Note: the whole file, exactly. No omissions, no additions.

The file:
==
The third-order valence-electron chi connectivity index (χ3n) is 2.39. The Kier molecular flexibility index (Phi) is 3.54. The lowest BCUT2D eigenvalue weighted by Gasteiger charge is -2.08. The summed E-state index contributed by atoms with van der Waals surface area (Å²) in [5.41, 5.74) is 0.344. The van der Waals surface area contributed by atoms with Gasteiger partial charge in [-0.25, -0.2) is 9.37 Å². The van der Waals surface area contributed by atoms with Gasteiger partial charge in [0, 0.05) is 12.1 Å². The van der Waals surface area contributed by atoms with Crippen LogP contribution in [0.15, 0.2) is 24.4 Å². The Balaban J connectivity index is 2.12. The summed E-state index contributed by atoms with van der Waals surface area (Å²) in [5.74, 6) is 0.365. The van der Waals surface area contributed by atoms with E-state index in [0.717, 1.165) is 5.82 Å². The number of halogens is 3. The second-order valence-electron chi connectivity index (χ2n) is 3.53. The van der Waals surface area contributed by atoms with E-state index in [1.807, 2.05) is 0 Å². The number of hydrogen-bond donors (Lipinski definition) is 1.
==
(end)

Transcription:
The third-order valence-electron chi connectivity index (χ3n) is 2.39. The Kier molecular flexibility index (Phi) is 3.54. The lowest BCUT2D eigenvalue weighted by Gasteiger charge is -2.08. The summed E-state index contributed by atoms with van der Waals surface area (Å²) in [5.41, 5.74) is 0.344. The van der Waals surface area contributed by atoms with Gasteiger partial charge in [-0.25, -0.2) is 9.37 Å². The van der Waals surface area contributed by atoms with Gasteiger partial charge in [0, 0.05) is 12.1 Å². The van der Waals surface area contributed by atoms with Crippen LogP contribution in [0.15, 0.2) is 24.4 Å². The Balaban J connectivity index is 2.12. The summed E-state index contributed by atoms with van der Waals surface area (Å²) in [5.74, 6) is 0.365. The van der Waals surface area contributed by atoms with E-state index in [0.717, 1.165) is 5.82 Å². The number of halogens is 3. The second-order valence-electron chi connectivity index (χ2n) is 3.53. The van der Waals surface area contributed by atoms with E-state index in [1.807, 2.05) is 0 Å². The number of hydrogen-bond donors (Lipinski definition) is 1.